Imagining Who We Could Be A Culture & Recreation Story
It is 2040, and Hinton’s riverside park is teeming with life and action. From atop a knoll, artists with easels capture the scene as a kayak slips into the water at the boat launch, adding a fresh dot of colour among the paddlers already out. Tempting aromas and laughter waft from the patchwork of picnic tables and blankets on the grass. Dogs dash into the water, enjoying off-leash frolics. Hikers, joggers, mountain bikers and bird watchers pass through on connecting trails, some stopping at interpretive signs to soak up a bit of history about the Prairie Creek construction settlement that once stood here. In the distance, a fly-fishing duo puts its skills to the test.
At long last, the community has a park that puts us in touch with the river running through. As recently as 2010, the Athabasca Riverfront was primarily industrial, with minimal public access. Now it is a popular spot that keeps both residents and visitors coming back. In fact, this park has become one of our favourite places; an anchor that draws us together and helps define who we are.
Bold sculptures and heritage markers, both here and throughout the community, add to the definition. At Green Square, for example, a bronze cougar perches atop a rock that mirrors Roche Miette, a powerful reminder of our mountain backdrop. Planned in collaboration with arts and heritage groups at The Guild and elsewhere, the streetscape improvements are part of a broader push to elevate us as a community with a unique story to tell and quality of life like no other.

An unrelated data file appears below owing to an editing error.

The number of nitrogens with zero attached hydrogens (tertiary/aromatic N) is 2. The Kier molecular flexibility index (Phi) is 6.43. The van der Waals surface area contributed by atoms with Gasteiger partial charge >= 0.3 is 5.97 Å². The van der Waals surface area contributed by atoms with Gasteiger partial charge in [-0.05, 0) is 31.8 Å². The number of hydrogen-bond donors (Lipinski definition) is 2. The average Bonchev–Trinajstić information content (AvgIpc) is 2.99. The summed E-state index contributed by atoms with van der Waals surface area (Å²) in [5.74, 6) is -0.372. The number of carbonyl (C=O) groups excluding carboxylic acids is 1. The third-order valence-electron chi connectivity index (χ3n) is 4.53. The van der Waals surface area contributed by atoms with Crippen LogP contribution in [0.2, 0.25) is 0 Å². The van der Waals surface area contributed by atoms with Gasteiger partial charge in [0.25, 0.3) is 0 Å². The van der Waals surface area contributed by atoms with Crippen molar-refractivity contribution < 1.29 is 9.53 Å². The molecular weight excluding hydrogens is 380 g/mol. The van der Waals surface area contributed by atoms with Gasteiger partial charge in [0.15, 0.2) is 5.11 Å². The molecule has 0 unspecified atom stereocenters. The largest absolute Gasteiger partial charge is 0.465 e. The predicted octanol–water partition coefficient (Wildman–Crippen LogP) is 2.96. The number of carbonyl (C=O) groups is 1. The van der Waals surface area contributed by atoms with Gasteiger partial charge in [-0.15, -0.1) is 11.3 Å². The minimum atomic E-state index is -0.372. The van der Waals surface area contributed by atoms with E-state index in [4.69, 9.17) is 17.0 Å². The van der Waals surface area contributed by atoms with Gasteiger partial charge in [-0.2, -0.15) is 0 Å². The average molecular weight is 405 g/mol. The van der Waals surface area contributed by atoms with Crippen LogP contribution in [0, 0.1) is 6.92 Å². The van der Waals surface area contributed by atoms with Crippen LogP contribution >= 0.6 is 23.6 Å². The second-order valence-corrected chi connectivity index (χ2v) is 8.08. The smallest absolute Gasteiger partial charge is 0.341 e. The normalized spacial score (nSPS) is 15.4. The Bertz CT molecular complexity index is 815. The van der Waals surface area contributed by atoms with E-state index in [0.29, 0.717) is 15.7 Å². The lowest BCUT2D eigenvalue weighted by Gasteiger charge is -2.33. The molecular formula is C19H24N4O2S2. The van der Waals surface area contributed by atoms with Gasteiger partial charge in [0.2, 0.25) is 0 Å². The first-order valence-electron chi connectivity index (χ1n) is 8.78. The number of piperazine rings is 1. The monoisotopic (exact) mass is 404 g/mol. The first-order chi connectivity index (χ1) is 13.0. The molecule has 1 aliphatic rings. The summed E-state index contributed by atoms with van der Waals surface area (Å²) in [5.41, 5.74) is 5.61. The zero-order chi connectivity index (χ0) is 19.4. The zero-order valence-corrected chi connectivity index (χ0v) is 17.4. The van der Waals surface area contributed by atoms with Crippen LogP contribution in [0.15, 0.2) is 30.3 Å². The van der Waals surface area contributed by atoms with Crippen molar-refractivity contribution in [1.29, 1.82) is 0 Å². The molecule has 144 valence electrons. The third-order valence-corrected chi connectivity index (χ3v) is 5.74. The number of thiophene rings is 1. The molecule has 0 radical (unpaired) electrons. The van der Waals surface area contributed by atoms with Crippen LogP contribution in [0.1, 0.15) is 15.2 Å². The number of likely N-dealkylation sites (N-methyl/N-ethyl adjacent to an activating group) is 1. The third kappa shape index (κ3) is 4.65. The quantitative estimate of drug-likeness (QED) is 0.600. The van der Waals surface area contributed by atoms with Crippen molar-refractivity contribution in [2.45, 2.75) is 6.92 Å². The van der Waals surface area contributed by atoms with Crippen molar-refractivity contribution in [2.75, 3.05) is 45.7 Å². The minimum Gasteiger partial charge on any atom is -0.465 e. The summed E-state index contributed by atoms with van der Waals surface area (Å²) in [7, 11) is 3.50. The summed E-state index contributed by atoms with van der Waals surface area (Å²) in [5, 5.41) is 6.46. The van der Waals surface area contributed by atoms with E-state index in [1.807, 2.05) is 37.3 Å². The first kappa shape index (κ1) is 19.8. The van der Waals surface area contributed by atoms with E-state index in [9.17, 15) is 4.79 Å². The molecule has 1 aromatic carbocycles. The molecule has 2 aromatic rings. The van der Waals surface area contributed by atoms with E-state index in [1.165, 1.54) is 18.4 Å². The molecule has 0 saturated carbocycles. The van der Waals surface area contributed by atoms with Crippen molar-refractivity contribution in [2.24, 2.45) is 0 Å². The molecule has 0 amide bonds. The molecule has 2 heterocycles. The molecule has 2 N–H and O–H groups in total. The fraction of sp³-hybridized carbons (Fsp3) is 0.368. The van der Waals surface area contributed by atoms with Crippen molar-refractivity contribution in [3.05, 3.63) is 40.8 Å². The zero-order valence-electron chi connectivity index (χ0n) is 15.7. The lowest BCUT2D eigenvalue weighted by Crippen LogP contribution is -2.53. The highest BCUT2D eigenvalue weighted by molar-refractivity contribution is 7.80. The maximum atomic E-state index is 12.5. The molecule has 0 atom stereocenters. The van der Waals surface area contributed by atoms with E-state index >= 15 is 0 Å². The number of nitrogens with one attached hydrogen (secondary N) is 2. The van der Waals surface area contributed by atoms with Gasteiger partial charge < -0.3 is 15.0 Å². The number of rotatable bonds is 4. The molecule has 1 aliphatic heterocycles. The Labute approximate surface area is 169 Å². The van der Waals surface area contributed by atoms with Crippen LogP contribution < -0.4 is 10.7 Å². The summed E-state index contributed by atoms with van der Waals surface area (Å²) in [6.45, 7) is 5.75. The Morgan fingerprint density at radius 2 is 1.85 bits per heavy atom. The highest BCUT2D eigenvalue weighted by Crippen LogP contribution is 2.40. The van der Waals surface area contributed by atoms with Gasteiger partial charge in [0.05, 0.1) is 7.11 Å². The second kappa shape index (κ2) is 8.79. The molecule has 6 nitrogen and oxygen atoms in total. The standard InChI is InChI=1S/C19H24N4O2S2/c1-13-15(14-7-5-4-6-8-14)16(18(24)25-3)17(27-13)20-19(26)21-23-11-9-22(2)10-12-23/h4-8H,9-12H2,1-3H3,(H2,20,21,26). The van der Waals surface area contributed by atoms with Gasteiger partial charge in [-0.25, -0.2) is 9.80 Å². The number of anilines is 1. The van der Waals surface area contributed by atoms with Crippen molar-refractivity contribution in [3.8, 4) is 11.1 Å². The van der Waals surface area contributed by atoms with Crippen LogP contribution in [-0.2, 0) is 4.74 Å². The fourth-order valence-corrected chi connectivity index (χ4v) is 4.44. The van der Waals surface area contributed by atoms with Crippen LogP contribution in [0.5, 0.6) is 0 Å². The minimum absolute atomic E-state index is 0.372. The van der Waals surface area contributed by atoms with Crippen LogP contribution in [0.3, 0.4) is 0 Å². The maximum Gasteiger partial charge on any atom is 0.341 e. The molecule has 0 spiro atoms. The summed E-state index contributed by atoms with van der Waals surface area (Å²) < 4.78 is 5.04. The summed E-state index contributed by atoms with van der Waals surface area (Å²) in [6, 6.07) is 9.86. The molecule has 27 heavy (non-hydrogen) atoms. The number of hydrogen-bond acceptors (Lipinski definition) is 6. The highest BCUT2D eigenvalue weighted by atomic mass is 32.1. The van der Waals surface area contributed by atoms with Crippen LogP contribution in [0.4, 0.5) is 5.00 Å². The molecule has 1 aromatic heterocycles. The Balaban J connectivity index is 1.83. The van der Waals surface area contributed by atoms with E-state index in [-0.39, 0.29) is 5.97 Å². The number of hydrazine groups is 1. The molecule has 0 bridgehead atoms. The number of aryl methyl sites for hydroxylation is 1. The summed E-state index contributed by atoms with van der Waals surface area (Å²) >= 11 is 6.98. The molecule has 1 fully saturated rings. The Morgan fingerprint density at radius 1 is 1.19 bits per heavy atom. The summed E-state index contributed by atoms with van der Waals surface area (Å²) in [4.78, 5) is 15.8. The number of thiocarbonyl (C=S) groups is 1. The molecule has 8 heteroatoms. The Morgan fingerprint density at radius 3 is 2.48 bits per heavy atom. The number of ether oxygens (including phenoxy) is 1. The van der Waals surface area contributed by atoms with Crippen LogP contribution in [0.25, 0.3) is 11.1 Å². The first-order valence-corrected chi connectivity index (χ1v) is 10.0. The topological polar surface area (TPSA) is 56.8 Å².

Indeed, our community has become a go-to place far into the evening, all year round. Intimate coffee shops and pubs feature live music and local art while the non-stop menu of music, dance and theatre at our performing arts centre draws crowds from local, regional, national and international communities. A new park serves as a community hub, drawing people like a magnet to a host of events. Building on the success of the Föhn Festival and Winter Magic Festival, culture and recreation groups have combined forces to launch a series of annual events that are building new traditions. The long-desired museum is open and bustling, bringing history to life to a degree beyond everyone’s fondest hope.
Active living is also on the rise. Reclaimed land from nearby mining has been developed to accommodate skiing, snowboarding, tobogganing, mountain biking and more. The community is keeping its youth and attracting others who’d never have given it a second thought a decade ago.
Guiding it all is a Community Sustainability Plan that challenges us to stretch beyond status quo in art, heritage, recreation and cultural diversity. Following that roadmap, this gateway is transforming into the destination of the Northern Rockies.
For travelers, it is no longer just a gas’n’go pit stop, but a place to play awhile and, if the stars align, put down roots.
“I would like to see more of our rich history on display for all to see. I would like to see that community spirit thrive and grow.” - Community Consultation Participant